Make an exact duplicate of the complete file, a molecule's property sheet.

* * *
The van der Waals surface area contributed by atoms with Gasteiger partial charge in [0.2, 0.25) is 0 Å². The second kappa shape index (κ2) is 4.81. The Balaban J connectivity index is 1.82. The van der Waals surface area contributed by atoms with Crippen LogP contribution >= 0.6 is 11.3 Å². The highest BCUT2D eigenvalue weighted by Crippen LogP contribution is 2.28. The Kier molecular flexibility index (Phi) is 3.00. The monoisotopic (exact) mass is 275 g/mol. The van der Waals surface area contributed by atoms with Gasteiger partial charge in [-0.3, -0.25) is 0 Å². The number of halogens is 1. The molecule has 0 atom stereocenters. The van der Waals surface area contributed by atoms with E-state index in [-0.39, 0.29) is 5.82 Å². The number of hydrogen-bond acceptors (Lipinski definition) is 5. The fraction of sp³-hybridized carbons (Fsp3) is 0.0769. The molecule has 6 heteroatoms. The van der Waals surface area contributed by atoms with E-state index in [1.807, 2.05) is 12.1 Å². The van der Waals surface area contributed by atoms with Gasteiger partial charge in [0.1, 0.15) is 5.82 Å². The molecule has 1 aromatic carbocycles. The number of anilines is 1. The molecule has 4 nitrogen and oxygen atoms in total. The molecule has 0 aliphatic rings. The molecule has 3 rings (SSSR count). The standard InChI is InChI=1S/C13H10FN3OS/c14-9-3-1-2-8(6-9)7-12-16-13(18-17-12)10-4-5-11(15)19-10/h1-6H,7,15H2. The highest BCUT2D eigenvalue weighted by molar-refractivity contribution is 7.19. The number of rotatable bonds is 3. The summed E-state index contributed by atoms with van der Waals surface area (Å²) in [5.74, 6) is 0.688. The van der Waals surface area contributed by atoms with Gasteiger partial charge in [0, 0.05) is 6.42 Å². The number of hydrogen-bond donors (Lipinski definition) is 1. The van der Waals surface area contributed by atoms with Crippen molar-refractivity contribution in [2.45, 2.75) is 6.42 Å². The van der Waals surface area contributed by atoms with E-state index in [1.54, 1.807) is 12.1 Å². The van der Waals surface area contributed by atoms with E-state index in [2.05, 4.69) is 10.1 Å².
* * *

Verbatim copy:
The van der Waals surface area contributed by atoms with Gasteiger partial charge in [0.2, 0.25) is 0 Å². The second kappa shape index (κ2) is 4.81. The Balaban J connectivity index is 1.82. The van der Waals surface area contributed by atoms with Crippen LogP contribution >= 0.6 is 11.3 Å². The highest BCUT2D eigenvalue weighted by Crippen LogP contribution is 2.28. The Kier molecular flexibility index (Phi) is 3.00. The monoisotopic (exact) mass is 275 g/mol. The van der Waals surface area contributed by atoms with Gasteiger partial charge in [-0.3, -0.25) is 0 Å². The number of halogens is 1. The molecule has 0 atom stereocenters. The van der Waals surface area contributed by atoms with E-state index in [-0.39, 0.29) is 5.82 Å². The number of hydrogen-bond acceptors (Lipinski definition) is 5. The fraction of sp³-hybridized carbons (Fsp3) is 0.0769. The molecule has 6 heteroatoms. The van der Waals surface area contributed by atoms with E-state index in [1.807, 2.05) is 12.1 Å². The van der Waals surface area contributed by atoms with Gasteiger partial charge in [0.1, 0.15) is 5.82 Å². The molecule has 1 aromatic carbocycles. The number of anilines is 1. The molecule has 4 nitrogen and oxygen atoms in total. The molecule has 0 aliphatic rings. The molecule has 3 rings (SSSR count). The standard InChI is InChI=1S/C13H10FN3OS/c14-9-3-1-2-8(6-9)7-12-16-13(18-17-12)10-4-5-11(15)19-10/h1-6H,7,15H2. The highest BCUT2D eigenvalue weighted by molar-refractivity contribution is 7.19. The number of rotatable bonds is 3. The summed E-state index contributed by atoms with van der Waals surface area (Å²) in [5.74, 6) is 0.688. The van der Waals surface area contributed by atoms with Gasteiger partial charge in [0, 0.05) is 6.42 Å². The number of hydrogen-bond donors (Lipinski definition) is 1. The van der Waals surface area contributed by atoms with Crippen molar-refractivity contribution in [2.45, 2.75) is 6.42 Å². The van der Waals surface area contributed by atoms with E-state index in [1.54, 1.807) is 12.1 Å². The van der Waals surface area contributed by atoms with E-state index in [2.05, 4.69) is 10.1 Å².